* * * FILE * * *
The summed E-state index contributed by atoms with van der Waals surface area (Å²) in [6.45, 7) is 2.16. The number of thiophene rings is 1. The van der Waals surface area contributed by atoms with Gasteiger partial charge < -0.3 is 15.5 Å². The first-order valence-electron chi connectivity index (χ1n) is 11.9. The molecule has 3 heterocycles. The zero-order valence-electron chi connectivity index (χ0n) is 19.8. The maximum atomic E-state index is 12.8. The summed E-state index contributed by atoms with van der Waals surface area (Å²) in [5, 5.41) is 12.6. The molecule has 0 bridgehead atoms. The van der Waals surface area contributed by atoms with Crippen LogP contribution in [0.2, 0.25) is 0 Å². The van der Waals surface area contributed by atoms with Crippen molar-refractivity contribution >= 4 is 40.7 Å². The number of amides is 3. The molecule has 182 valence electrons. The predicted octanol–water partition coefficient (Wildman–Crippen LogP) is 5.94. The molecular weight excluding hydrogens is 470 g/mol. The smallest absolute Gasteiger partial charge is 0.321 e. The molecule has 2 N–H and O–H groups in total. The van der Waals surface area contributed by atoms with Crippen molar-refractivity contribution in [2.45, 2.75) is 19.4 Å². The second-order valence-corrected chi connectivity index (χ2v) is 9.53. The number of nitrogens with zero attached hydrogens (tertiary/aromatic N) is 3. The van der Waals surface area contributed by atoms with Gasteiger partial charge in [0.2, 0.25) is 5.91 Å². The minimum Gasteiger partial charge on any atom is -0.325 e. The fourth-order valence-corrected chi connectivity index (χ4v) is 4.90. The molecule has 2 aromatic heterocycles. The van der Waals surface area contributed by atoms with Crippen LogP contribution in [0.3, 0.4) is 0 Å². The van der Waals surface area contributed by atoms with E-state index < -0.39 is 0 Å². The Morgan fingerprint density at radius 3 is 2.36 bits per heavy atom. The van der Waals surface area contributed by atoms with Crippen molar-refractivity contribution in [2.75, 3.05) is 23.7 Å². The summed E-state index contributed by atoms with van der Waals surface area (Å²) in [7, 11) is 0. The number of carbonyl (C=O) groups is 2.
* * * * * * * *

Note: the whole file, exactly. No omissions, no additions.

The summed E-state index contributed by atoms with van der Waals surface area (Å²) in [6.45, 7) is 2.16. The number of thiophene rings is 1. The van der Waals surface area contributed by atoms with Gasteiger partial charge < -0.3 is 15.5 Å². The first-order valence-electron chi connectivity index (χ1n) is 11.9. The molecule has 3 heterocycles. The zero-order valence-electron chi connectivity index (χ0n) is 19.8. The maximum atomic E-state index is 12.8. The summed E-state index contributed by atoms with van der Waals surface area (Å²) in [5, 5.41) is 12.6. The molecule has 0 bridgehead atoms. The van der Waals surface area contributed by atoms with Crippen LogP contribution in [0.2, 0.25) is 0 Å². The van der Waals surface area contributed by atoms with Crippen molar-refractivity contribution >= 4 is 40.7 Å². The number of amides is 3. The molecule has 182 valence electrons. The predicted octanol–water partition coefficient (Wildman–Crippen LogP) is 5.94. The molecular weight excluding hydrogens is 470 g/mol. The smallest absolute Gasteiger partial charge is 0.321 e. The molecule has 2 N–H and O–H groups in total. The van der Waals surface area contributed by atoms with Crippen molar-refractivity contribution in [2.45, 2.75) is 19.4 Å². The second-order valence-corrected chi connectivity index (χ2v) is 9.53. The number of nitrogens with zero attached hydrogens (tertiary/aromatic N) is 3. The van der Waals surface area contributed by atoms with Gasteiger partial charge in [0.2, 0.25) is 5.91 Å². The minimum Gasteiger partial charge on any atom is -0.325 e. The fourth-order valence-corrected chi connectivity index (χ4v) is 4.90. The molecule has 2 aromatic heterocycles. The van der Waals surface area contributed by atoms with Crippen LogP contribution in [0.3, 0.4) is 0 Å². The van der Waals surface area contributed by atoms with E-state index < -0.39 is 0 Å². The Morgan fingerprint density at radius 3 is 2.36 bits per heavy atom. The van der Waals surface area contributed by atoms with Crippen molar-refractivity contribution in [2.75, 3.05) is 23.7 Å². The summed E-state index contributed by atoms with van der Waals surface area (Å²) in [7, 11) is 0. The number of carbonyl (C=O) groups is 2.